Fokofpolisiekar - Droom Hoog (Cover Artwork)


Droom Hoog (2018)

Punkskelm Records

After a year of touring in support of their triumphant “come back” record, “Selfmedikasie”, South African punk stalwarts Fokofpolisiekar have released a follow-up EP, seemingly out of nowhere. While the self-reflective tone of “Droom Hoog” (“Dream High”) is a bit of a shift from the Afrikaner existentialism of “Selfmedikasie”, the record represents a natural progression for the band.

The EP kicks off with the toe-tapping “Ek Wens Ek Was Meer” (“I Wish I Was More”). It’s a driving pop ditty that documents the inevitable crises and freak-outs of middle age. The song also sets the pace for the rest of the EP: pop hooks all around, nothing too fast, nothing too heavy. The song makes a passing reference to “Die Illusie van Veiligheid”, a fan favorite from nearly 15 years ago.

From day one, FPK had demonstrated that they could write a solid pop song. Even their most rambunctious efforts could be boiled down to catchy little pop tunes. “Droom Hoog”, the next track, functions like a cheeky (yet still brooding) “Carpe Diem” response to the opener. With a slightly more optimistic outlook, front man Francois van Coke, reminds the listener that “God is groot, bier is goed, En die mense is mal” (God is great, beer is good, people are crazy”). The closing bars of the song show the band venturing back into more gruff, chaotic, punk territory, if only briefly.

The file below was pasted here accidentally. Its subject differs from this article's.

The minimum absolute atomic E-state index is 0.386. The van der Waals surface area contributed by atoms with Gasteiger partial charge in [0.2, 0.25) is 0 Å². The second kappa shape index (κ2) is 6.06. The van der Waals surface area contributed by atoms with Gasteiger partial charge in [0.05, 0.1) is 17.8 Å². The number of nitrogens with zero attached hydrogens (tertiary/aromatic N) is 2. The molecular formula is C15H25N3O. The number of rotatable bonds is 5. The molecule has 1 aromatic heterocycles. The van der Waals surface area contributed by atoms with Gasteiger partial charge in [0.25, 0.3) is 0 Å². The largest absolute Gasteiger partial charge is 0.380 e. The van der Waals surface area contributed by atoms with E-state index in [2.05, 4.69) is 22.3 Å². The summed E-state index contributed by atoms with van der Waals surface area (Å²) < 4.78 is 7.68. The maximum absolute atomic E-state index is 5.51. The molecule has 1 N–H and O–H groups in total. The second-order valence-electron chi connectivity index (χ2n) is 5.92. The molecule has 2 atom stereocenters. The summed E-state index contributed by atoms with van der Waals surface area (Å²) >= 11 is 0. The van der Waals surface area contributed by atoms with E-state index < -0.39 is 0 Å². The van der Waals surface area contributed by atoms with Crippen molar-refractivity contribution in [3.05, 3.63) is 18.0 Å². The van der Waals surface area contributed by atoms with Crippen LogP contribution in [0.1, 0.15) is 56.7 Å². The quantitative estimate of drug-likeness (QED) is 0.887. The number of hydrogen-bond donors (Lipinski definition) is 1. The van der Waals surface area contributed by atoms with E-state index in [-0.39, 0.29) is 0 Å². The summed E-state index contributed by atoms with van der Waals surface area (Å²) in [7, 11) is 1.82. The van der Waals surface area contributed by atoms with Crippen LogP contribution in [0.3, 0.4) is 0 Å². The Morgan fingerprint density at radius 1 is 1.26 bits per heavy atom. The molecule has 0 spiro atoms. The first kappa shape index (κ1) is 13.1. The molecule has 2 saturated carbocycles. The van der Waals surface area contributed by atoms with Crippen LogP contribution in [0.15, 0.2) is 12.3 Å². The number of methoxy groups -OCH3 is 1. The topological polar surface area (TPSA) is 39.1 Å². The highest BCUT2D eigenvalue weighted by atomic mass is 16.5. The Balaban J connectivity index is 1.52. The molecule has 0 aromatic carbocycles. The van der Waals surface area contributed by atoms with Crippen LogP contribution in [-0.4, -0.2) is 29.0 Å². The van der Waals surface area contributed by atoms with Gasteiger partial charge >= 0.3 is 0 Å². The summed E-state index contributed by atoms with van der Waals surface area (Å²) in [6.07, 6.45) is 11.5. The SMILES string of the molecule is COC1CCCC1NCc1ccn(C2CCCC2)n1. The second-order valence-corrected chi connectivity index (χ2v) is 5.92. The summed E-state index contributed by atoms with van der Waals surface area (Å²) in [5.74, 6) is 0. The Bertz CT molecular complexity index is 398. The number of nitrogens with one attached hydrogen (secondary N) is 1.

“Wees Lekker ’84” keeps the ball rolling with more catchy cynicism. It’s an obvious head banger that could easily find its way onto the set list for their riotous live shows.

The smoother, poppier sound of the EP works well for the most part because the band’s song writing is strong enough to keep it interesting and they never, at any point, completely forget their snotty punk of their formative years. The tail end of the record does, however, drag a little as the speed slows down a bit more and the slick production takes center stage. “Maria (Jy hoef ni na my te luister nie)” (“Maria [You don’t have to listen to me])” doesn’t quite work as well as the previous tracks. There are some crunchy, bouncy bits that would make Weezer proud but the hook of the song is just a little syrupy.

The record closes out with a slow, plodding, melancholic, “Speel daai ou kak” (“Play the Old Shit”). Lyrically, the song is just as introspective and compelling (“Speel daai ou kak / dat ons kan jonk voel” = “play that old shit / so that we can feel young”) as the rest of the EP, but musically, it sounds a little too much like the “La la la” incidental music from “Gilmore Girls”. (Full disclosure: I’ve been watching lots of “Gilmore Girls” lately.)

Aside from a few missteps here and there, FPK are poised to turn their second wind into the most prolific and compelling era of their careers. Their connection to South Africa and Afrikaner culture is both loving and critical, but always profound. Their decision to sing exclusively in Afrikaans makes them one of the most unique bands in the world, even if their music can seem a bit familiar at times. “Droom Hoog” is a way to show that they are struggling and learning and growing up alongside their fans and not going away anytime soon.